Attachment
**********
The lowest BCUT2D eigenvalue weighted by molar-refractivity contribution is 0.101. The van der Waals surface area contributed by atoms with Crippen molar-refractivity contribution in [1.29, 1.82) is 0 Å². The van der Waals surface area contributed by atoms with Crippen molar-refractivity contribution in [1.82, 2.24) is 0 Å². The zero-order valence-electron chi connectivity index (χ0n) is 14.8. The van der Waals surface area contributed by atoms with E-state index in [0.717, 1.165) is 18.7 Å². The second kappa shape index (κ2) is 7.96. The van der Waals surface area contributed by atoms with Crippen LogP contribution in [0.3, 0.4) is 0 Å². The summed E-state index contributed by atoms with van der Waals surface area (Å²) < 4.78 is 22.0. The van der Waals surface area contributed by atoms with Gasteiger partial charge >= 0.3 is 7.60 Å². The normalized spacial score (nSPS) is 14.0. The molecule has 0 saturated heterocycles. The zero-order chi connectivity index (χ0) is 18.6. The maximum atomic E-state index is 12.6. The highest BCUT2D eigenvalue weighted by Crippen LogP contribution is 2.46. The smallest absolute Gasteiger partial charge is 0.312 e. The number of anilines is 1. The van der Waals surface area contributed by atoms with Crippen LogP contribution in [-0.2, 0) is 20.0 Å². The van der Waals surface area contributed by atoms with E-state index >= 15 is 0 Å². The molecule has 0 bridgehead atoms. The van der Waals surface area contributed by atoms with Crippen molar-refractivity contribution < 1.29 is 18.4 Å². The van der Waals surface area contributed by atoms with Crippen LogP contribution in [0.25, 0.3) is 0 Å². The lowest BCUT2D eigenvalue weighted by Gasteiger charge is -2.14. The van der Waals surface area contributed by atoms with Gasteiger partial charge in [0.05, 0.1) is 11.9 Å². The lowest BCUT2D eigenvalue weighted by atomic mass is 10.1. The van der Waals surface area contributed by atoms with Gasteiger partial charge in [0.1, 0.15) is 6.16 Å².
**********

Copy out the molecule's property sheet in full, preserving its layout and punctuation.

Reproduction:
The lowest BCUT2D eigenvalue weighted by molar-refractivity contribution is 0.101. The van der Waals surface area contributed by atoms with Crippen molar-refractivity contribution in [1.29, 1.82) is 0 Å². The van der Waals surface area contributed by atoms with Crippen molar-refractivity contribution in [1.82, 2.24) is 0 Å². The zero-order valence-electron chi connectivity index (χ0n) is 14.8. The van der Waals surface area contributed by atoms with E-state index in [0.717, 1.165) is 18.7 Å². The second kappa shape index (κ2) is 7.96. The van der Waals surface area contributed by atoms with Crippen LogP contribution in [0.3, 0.4) is 0 Å². The summed E-state index contributed by atoms with van der Waals surface area (Å²) < 4.78 is 22.0. The van der Waals surface area contributed by atoms with Gasteiger partial charge >= 0.3 is 7.60 Å². The normalized spacial score (nSPS) is 14.0. The molecule has 0 saturated heterocycles. The zero-order chi connectivity index (χ0) is 18.6. The maximum atomic E-state index is 12.6. The highest BCUT2D eigenvalue weighted by Crippen LogP contribution is 2.46. The smallest absolute Gasteiger partial charge is 0.312 e. The number of anilines is 1. The van der Waals surface area contributed by atoms with Crippen LogP contribution in [-0.2, 0) is 20.0 Å². The van der Waals surface area contributed by atoms with E-state index >= 15 is 0 Å². The molecule has 0 bridgehead atoms. The van der Waals surface area contributed by atoms with Crippen molar-refractivity contribution < 1.29 is 18.4 Å². The van der Waals surface area contributed by atoms with Crippen LogP contribution in [0.25, 0.3) is 0 Å². The lowest BCUT2D eigenvalue weighted by Gasteiger charge is -2.14. The van der Waals surface area contributed by atoms with Gasteiger partial charge in [0.05, 0.1) is 11.9 Å². The lowest BCUT2D eigenvalue weighted by atomic mass is 10.1. The van der Waals surface area contributed by atoms with Gasteiger partial charge in [0.1, 0.15) is 6.16 Å².